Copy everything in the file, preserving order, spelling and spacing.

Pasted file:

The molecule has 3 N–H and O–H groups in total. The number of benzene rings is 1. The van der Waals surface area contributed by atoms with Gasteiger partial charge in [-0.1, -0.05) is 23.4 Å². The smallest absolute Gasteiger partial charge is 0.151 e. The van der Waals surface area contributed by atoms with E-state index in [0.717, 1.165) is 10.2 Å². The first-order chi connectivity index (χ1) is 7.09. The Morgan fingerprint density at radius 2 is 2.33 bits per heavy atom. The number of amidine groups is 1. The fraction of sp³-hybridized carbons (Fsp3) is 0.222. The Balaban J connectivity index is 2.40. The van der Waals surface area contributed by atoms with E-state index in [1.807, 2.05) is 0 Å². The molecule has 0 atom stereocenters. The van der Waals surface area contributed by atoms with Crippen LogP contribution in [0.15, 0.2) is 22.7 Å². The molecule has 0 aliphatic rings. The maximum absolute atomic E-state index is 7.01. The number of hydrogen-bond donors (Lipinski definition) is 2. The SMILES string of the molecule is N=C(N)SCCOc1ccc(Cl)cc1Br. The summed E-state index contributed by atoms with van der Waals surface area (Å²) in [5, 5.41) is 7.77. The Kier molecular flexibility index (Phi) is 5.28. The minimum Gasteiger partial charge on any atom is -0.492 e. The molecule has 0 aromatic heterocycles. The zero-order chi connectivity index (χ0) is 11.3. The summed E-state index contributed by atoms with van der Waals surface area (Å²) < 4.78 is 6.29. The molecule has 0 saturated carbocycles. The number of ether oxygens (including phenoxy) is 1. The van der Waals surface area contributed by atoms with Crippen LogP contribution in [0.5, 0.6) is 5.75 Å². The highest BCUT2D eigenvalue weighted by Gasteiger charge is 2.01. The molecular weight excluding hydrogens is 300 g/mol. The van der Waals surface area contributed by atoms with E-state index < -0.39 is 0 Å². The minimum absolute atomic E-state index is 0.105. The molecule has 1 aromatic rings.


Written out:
The molecule has 3 N–H and O–H groups in total. The number of benzene rings is 1. The van der Waals surface area contributed by atoms with Gasteiger partial charge in [-0.1, -0.05) is 23.4 Å². The smallest absolute Gasteiger partial charge is 0.151 e. The van der Waals surface area contributed by atoms with E-state index in [0.717, 1.165) is 10.2 Å². The first-order chi connectivity index (χ1) is 7.09. The Morgan fingerprint density at radius 2 is 2.33 bits per heavy atom. The number of amidine groups is 1. The fraction of sp³-hybridized carbons (Fsp3) is 0.222. The Balaban J connectivity index is 2.40. The van der Waals surface area contributed by atoms with E-state index in [1.807, 2.05) is 0 Å². The molecule has 0 atom stereocenters. The van der Waals surface area contributed by atoms with Crippen LogP contribution in [0.15, 0.2) is 22.7 Å². The molecule has 0 aliphatic rings. The maximum absolute atomic E-state index is 7.01. The number of hydrogen-bond donors (Lipinski definition) is 2. The SMILES string of the molecule is N=C(N)SCCOc1ccc(Cl)cc1Br. The summed E-state index contributed by atoms with van der Waals surface area (Å²) in [5, 5.41) is 7.77. The Kier molecular flexibility index (Phi) is 5.28. The minimum Gasteiger partial charge on any atom is -0.492 e. The molecule has 0 aromatic heterocycles. The zero-order chi connectivity index (χ0) is 11.3. The summed E-state index contributed by atoms with van der Waals surface area (Å²) < 4.78 is 6.29. The molecule has 0 saturated carbocycles. The number of ether oxygens (including phenoxy) is 1. The van der Waals surface area contributed by atoms with Crippen LogP contribution in [0.5, 0.6) is 5.75 Å². The highest BCUT2D eigenvalue weighted by Gasteiger charge is 2.01. The molecular weight excluding hydrogens is 300 g/mol. The van der Waals surface area contributed by atoms with E-state index < -0.39 is 0 Å². The minimum absolute atomic E-state index is 0.105. The molecule has 1 aromatic rings.